New Ideas on the ‘Cell’ and Implications for Musculoskeletal Medicine

“Once you learn to quit, it becomes a habit.   – Vince Lombardi

From the American Association of Orthopaedic Medicine Conference, April 19th, 2012

Donald Inger (MD, PhD, Harvard Pathologist, Researcher), gave a compelling lecture entitled, “Tensegrity, Mechanotransduction and Regenerative Medicine”. He talked about how the cell is constructed more like a “tent” with continuous tension holding it up which is contrary to conventional ideas we learned in medical school on how the cell is constructed “like a balloon” of chemicals. Inger shows through his experiments that mechanical forces are as important as chemical/genetic factors in determining the fate of a cell. Without the appropriate amount of tension and compression of the cells’ micro-structure – also known as “tensional integrity” – there is programmed cell death. Therefore, development and cellular growth is an interaction between the mechanical forces, mechano-transduction and chemical/genetic elements.

Now, that’s a mouthful…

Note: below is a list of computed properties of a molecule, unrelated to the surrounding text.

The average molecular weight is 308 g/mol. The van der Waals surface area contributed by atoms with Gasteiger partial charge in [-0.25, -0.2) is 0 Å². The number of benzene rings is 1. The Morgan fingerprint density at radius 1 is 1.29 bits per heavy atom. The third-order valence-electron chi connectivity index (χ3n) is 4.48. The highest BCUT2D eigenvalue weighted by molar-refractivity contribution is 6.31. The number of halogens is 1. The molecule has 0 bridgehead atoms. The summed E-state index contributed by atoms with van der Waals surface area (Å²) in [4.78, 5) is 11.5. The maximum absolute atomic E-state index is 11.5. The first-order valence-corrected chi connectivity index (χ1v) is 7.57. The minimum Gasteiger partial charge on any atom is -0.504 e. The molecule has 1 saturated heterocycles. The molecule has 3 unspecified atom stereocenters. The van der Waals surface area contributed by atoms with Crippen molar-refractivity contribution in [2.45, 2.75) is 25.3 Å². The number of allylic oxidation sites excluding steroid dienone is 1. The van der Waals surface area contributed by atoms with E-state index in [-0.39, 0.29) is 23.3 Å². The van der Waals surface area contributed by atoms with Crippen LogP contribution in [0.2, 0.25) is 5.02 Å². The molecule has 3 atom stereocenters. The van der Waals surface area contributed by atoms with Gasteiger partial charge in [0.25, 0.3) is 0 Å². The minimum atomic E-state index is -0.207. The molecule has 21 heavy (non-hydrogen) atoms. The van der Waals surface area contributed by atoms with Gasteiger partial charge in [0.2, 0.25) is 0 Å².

So, what are the implications of this paradigm shift in our thinking on the construction of the cell which is seen in virtually all of the sub-specialties in medicine? In the area of orthopaedic medicine, this concept is echoed in the reports of researcher David Rabago, MD at the University of Wisconsin, Madison, who says prolotherapy together with exercise approaches for musculoskeletal pain (for example, chronic mechanical low back pain, or recalcitrant tennis elbow) are thought of as a “whole protocol”, supporting the notion and importance of mechano-transduction or the mechanical input to be performed in conjunction with prolotherapy treatments to have a successful outcome for the patient.

What does this mean to patients ?  The slogan for the American College of Sports Medicine (ACSM) pretty much sums it all up: “Exercise is Medicine”. Yes, movement, the mechanical operation of joints, tendons, ligaments, and muscles… all make a vast difference in sustained, cellular health. In other words, along with prolotherapy or OMM, your physical therapist and your daily physical workout commitments are key in supporting our treatment for your full recovery.

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